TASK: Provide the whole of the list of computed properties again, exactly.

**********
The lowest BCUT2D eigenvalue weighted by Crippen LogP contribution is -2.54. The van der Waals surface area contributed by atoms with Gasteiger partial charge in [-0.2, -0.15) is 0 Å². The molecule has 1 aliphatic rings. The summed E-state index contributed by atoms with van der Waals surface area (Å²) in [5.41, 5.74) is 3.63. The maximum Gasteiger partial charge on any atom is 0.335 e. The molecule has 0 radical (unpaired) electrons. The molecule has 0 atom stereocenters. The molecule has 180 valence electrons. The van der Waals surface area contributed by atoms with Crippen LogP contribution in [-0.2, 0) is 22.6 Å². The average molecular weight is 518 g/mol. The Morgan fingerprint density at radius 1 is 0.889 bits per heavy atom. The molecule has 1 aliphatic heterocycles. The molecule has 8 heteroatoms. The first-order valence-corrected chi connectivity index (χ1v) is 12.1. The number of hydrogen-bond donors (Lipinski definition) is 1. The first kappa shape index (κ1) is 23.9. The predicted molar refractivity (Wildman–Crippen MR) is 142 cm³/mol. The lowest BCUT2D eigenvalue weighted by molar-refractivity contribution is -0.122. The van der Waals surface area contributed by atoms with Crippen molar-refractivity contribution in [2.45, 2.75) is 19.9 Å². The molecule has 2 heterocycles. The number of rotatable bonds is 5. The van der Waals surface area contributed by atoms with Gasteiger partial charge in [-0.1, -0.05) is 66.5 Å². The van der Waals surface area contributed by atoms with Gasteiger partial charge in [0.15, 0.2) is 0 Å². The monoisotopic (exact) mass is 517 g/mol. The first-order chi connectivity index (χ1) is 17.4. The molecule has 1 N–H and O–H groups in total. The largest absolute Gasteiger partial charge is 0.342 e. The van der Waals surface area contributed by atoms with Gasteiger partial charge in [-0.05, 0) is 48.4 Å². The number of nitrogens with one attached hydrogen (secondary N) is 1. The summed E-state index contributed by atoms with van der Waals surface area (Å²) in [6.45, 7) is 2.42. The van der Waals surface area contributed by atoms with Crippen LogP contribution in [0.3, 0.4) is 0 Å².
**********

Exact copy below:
The lowest BCUT2D eigenvalue weighted by Crippen LogP contribution is -2.54. The van der Waals surface area contributed by atoms with Gasteiger partial charge in [-0.2, -0.15) is 0 Å². The molecule has 1 aliphatic rings. The summed E-state index contributed by atoms with van der Waals surface area (Å²) in [5.41, 5.74) is 3.63. The maximum Gasteiger partial charge on any atom is 0.335 e. The molecule has 0 radical (unpaired) electrons. The molecule has 0 atom stereocenters. The molecule has 180 valence electrons. The van der Waals surface area contributed by atoms with Crippen LogP contribution in [-0.2, 0) is 22.6 Å². The average molecular weight is 518 g/mol. The Morgan fingerprint density at radius 1 is 0.889 bits per heavy atom. The molecule has 1 aliphatic heterocycles. The molecule has 8 heteroatoms. The first-order valence-corrected chi connectivity index (χ1v) is 12.1. The number of hydrogen-bond donors (Lipinski definition) is 1. The first kappa shape index (κ1) is 23.9. The predicted molar refractivity (Wildman–Crippen MR) is 142 cm³/mol. The lowest BCUT2D eigenvalue weighted by molar-refractivity contribution is -0.122. The van der Waals surface area contributed by atoms with Crippen molar-refractivity contribution in [2.45, 2.75) is 19.9 Å². The molecule has 2 heterocycles. The number of rotatable bonds is 5. The van der Waals surface area contributed by atoms with Gasteiger partial charge in [-0.1, -0.05) is 66.5 Å². The van der Waals surface area contributed by atoms with Gasteiger partial charge in [0.15, 0.2) is 0 Å². The monoisotopic (exact) mass is 517 g/mol. The first-order chi connectivity index (χ1) is 17.4. The molecule has 1 N–H and O–H groups in total. The largest absolute Gasteiger partial charge is 0.342 e. The van der Waals surface area contributed by atoms with Gasteiger partial charge in [-0.05, 0) is 48.4 Å². The number of nitrogens with one attached hydrogen (secondary N) is 1. The summed E-state index contributed by atoms with van der Waals surface area (Å²) in [6.45, 7) is 2.42. The van der Waals surface area contributed by atoms with Crippen LogP contribution in [0.3, 0.4) is 0 Å².